Rising From Below: Black Business in Brazil

Rising From Below: Black Business in Brazil

With just over two months to the world’s biggest sporting event, the World Cup, all eyes have turned to Brazil. But for a country often pictured as a racial paradise, one thing has long eluded the nation of almost 200 million: business ownership more representative of its ethnic diversity.

The South American country has the second biggest black population in the world, after Nigeria, but white Brazilians continue to outnumber black (including mixed-race) business owners – many of them descendants of the four million slaves brought to Brazil between the 16th and late 19th century. Now, this looks set to change.

A report published in September last year by Brazil’s small business agency Sebrae, Os donos de negócios no Brasil: Análise por raça/cor (Brazilian business owners: an analysis by race), revealed that black business owners made up 49% of all business owners in 2011 – up from 43% in 2001. The group makes up 52% of the population.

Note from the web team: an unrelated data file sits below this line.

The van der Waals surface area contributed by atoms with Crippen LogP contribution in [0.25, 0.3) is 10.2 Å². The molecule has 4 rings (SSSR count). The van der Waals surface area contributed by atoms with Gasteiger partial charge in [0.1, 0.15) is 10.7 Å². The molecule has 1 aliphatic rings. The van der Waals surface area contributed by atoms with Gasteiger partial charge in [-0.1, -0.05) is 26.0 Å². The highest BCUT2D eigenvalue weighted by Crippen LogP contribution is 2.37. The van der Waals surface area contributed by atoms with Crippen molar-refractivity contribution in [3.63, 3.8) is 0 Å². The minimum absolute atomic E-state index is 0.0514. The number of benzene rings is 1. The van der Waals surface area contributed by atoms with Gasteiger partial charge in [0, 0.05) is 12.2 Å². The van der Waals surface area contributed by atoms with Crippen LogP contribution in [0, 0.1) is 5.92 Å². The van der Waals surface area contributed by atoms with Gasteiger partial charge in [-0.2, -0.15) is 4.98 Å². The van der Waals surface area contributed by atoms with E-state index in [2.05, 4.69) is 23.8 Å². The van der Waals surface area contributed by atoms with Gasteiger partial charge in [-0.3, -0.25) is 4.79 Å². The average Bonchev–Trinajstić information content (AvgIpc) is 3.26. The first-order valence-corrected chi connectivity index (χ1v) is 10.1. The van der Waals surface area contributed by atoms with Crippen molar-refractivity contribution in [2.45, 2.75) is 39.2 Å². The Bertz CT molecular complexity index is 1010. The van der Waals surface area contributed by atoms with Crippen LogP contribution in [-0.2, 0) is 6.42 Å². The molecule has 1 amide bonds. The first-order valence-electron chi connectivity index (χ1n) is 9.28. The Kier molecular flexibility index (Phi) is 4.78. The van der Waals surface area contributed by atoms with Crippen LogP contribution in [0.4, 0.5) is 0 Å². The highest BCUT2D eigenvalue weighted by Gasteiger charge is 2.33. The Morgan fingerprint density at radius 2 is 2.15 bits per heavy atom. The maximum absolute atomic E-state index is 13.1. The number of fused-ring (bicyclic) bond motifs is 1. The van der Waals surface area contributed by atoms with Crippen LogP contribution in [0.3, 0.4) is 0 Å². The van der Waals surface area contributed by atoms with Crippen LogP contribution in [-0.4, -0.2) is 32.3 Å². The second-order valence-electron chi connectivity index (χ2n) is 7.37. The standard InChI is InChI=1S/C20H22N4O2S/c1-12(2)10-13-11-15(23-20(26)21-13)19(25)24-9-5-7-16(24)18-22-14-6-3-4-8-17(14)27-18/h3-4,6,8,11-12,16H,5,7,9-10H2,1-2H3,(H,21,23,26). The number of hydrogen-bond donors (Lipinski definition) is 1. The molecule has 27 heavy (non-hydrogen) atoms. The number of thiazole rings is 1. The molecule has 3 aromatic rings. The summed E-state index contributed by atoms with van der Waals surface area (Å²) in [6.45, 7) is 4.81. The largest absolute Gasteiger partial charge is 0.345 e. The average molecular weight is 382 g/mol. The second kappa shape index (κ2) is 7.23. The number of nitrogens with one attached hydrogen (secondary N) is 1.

Proportionately the percentage of white business owners shrank from 56% to 50% over the same period, with Asian and indigenous people accounting for the remaining one percent. Yet white Brazilians still make up a disproportionately higher number of business owners, as they account for 46% of the population.

The number of black business owners grew by 29% between 2001 and 2011 – from 8.6 million to 11 million – while the number of white entrepreneurs increased by just one percent (from 11.4 million to 11.5 million) over the same period.

Fuelling the change has been a stronger and more stable economy and social policies, which helped the incomes of black Brazilians increase by 123% between 2000 and 2012 – five times faster than the rest of the population, according to a report by Globo newspaper in 2012.

Still not equal

Yet despite their significant increase in numbers, black business business owners still bring in on average less than half the income of their white counterparts.